The implications of apple’s updated capital repayment program (part 2)

On April 23 of this year, Apple closed at $400.81 before reporting its Q2 earnings later that afternoon. Along with an unspectacular earnings report, the company increased its share buyback program to $60 billion, to be completed by the end of calendar 2015. We discussed the possible implications of this measure that day.

Since then, AAPL has reported Q3 earnings, and closed today nearly 25% higher, at $489.57. 

Apple’s original buyback called for 0 billion in share repurchases, commencing in September 2013 and concluding no later than December 2015, for the purposes of offsetting dilution from employee-related share issuances. If executed evenly, this would have resulted in about $769 million spent each quarter on share repurchases.

After buying back about 2.5 quarters’ worth – .95 billion – of shares in Q1 2013, AAPL did not repurchase any stock in Q2 2013. However, the expanded buyback program of an additional $50 billion by the same December 2015 deadline increased the average quarterly repurchase amount to about $5.315 billion – far more than necessary to simply offset share dilution.

Somewhat lost in the media reports of Apple’s better-than-expected Q3 was the incredible 6 billion the company spent on repurchasing its own stock in the quarter – over a quarter of the entire amount allocated to buybacks. Peter Oppenheimer, Apple’s CEO, gave the following clarity on the state of share repurchases in Q3 2013:

  • The final $50 million of a $2 billion ASR* program initiated in Q1 2013
  • 2.5 billion on a second ASR*, which closes in fiscal 2014
  • $4 billion through buybacks on the open market
  • Another 11 million shares stand to be retired as a result of June quarter events (no further detail was provided)
  •               *Under the terms of an ASR, AAPL entered into agreements with two financial institutions. Generally, these institutions will borrow shares, to be given, to Apple from their clients. The institutions would therefore have to purchase AAPL shares at a future point in time at an uncertain price. As a result, Apple likely paid a premium on the current share price at the date of the agreement to fix a share price for the program and to compensate the institutions for the risk they would be taking. 

    As a result of these expenditures, about 34 million AAPL shares were retired, reducing the diluted share count by about 23 million shares after employee issuances. These expenditures, relative to the per quarter average of the buyback programs, are depicted below:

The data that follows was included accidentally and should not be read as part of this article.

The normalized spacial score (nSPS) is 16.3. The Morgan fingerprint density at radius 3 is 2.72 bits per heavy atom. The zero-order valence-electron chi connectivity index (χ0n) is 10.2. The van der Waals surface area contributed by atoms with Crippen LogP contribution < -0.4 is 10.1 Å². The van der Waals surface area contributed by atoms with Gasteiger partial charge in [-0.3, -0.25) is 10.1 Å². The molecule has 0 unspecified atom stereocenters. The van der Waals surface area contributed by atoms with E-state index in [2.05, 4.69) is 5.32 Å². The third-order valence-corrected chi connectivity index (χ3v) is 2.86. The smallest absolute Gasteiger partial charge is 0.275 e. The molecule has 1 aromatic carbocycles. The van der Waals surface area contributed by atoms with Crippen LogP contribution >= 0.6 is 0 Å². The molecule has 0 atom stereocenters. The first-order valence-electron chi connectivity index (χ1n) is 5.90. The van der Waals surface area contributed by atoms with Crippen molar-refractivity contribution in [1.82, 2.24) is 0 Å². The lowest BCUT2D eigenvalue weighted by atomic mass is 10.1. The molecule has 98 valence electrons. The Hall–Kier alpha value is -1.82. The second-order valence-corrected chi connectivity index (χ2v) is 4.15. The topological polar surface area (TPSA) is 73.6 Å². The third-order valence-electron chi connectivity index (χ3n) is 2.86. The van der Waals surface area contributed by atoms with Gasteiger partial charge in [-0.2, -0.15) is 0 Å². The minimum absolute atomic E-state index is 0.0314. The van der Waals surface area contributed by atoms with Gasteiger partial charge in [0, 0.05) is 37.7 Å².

Clearly, Apple’s management team felt that the price of AAPL stock in Q3 2013 presented a buying opportunity attractive enough to allocate over three times the average quarterly allocation of the company’s buyback program to repurchasing stock in that quarter. Further, assuming an average share price of $470 for the quarter, the 11 million shares in the process of being retired will have already accounted for nearly Q4′s entire $5.315 billion allocation.

    We previously outlined the rationale behind our belief that Apple’s period of gross margin contraction are ending and a number of near- to mid-term catalysts are poised to send AAPL surging in a five-part series. It stands to reason that should management be of the same opinion, they would be foolish not to concentrate buyback expenditures in periods where the stock price is low. Consider the impact that AAPL’s share price can have on the average $5.315 billion quarterly buyback allocation:

    On an annualized basis, this represents a range of about 6% of currently outstanding shares at $400 to about 3% of currently outstanding shares at $800.

    The implication of this wasn’t lost on Carl Icahn, who today tweeted that he believes AAPL is “extremely undervalued” and has had conversations with Tim Cook about having a “larger buyback done now” [emphasis added]:

    A “larger” buyback “now” would constitute more than 6 billion of stock to be repurchased this quarter. In other words, Icahn believes that just two quarters after announcing the expanded buyback, Apple should have spent nearly two-thirds of the allocated funds. This would leave about $20 billion to be spent on repurchases over the following 9 quarters – at about $2 billion/quarter, only a little more than necessary to offset employee share-related dilution.

    One might posit that Mr. Icahn senses that near-term catalysts are upcoming, and could light the fuse on AAPL, sending a flood of momentum and growth oriented traders and investors scrambling to get back into the stock.

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